But need it continue like this? Built into the human psyche is the concept of a better future. The hope that it can be better is what liberates us. The strength of that hope is reflected by the degree of control we can exercise in our immediate environment. For much of recorded history we lived in the iron grip of necessity multiplied by the iron grip of leaders. In such an environment hope flickered dimly. It might have died entirely had not religion fed the flames of hope. But hope was kept alive and slowly the cumulative forces of hope, like yeast in bread, transformed society. The iron grip of necessity was loosened and the harsh control of leadership was relaxed, giving us unprecedented control over our lives. Hope flourished in this liberated environment.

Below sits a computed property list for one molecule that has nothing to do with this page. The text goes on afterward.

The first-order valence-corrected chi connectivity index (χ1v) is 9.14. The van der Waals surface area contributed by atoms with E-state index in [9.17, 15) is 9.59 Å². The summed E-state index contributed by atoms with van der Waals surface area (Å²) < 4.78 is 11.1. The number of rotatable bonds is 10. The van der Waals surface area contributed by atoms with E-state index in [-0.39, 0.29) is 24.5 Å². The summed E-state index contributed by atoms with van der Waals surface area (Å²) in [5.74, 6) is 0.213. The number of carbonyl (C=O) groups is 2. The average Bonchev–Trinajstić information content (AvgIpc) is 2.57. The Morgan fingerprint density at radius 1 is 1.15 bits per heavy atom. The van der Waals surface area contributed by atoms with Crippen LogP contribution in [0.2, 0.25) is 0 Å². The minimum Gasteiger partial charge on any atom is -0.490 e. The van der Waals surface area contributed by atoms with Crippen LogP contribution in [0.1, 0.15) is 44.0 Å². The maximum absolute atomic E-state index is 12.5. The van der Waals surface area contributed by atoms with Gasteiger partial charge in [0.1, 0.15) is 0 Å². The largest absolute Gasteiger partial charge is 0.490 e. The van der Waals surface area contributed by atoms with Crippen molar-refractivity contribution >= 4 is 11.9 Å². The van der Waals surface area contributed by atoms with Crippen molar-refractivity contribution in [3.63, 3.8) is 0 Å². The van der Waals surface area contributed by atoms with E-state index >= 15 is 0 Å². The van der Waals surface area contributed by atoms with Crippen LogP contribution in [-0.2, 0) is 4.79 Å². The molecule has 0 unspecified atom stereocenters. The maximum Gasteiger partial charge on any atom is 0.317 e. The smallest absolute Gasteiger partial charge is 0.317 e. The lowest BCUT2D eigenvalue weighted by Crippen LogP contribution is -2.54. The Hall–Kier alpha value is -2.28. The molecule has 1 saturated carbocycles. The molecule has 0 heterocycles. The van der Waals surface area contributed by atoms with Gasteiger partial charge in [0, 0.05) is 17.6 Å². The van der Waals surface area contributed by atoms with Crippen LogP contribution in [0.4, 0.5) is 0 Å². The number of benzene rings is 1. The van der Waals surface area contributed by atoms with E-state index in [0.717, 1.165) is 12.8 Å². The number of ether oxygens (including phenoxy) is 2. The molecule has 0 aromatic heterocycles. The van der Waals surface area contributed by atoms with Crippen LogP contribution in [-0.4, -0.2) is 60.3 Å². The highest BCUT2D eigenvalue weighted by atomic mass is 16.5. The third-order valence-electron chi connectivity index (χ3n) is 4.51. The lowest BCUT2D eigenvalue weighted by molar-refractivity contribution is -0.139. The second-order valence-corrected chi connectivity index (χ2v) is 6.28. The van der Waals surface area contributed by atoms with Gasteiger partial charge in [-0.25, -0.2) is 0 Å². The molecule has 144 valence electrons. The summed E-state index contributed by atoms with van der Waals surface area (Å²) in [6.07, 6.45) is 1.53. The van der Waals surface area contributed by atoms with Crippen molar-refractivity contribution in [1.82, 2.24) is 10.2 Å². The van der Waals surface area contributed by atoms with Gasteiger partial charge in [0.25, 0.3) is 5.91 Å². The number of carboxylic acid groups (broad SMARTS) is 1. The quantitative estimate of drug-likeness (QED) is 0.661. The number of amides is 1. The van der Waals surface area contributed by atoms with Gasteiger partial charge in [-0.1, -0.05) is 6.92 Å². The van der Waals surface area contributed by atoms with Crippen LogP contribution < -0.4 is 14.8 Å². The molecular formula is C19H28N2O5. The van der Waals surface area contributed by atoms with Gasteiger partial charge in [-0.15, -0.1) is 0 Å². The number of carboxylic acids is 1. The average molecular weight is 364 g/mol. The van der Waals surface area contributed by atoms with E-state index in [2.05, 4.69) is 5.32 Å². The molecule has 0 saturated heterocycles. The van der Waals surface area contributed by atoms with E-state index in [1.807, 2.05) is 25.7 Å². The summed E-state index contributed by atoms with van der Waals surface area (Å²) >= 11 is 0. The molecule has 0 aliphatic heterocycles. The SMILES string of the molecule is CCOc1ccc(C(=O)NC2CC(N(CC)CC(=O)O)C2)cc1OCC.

But we have misread the world because it contains forces we still do not know how to control. These are the forces of greed. They have always been with us. The able and competent discovered that monopolisation of resources is the most reliable path to wealth and power while the rest of us believed that honest work is the answer. Monopolisation trumps work, every time. Human history is the story of how the able and competent have monopolised resources to acquire wealth and power. The industrial revolution diluted this monopoly giving the rest of us a greater share in the resources and ultimately a greater say in the way we are governed. Hope was no longer a dimly flickering flame. It had become a bright light.

    But greed remained a powerful force. The able and the competent have redoubled their efforts at monopolising resources. Their motivation is even greater because the rewards today are far richer. Step by step they have invented means to pervert the mechanisms intended to restrain them. They have done this with astonishing success. They are the tumour feeding on the body of society, exploiting it and weakening it. David expresses this reality with his phrases “profound alienation” and “evil corporation.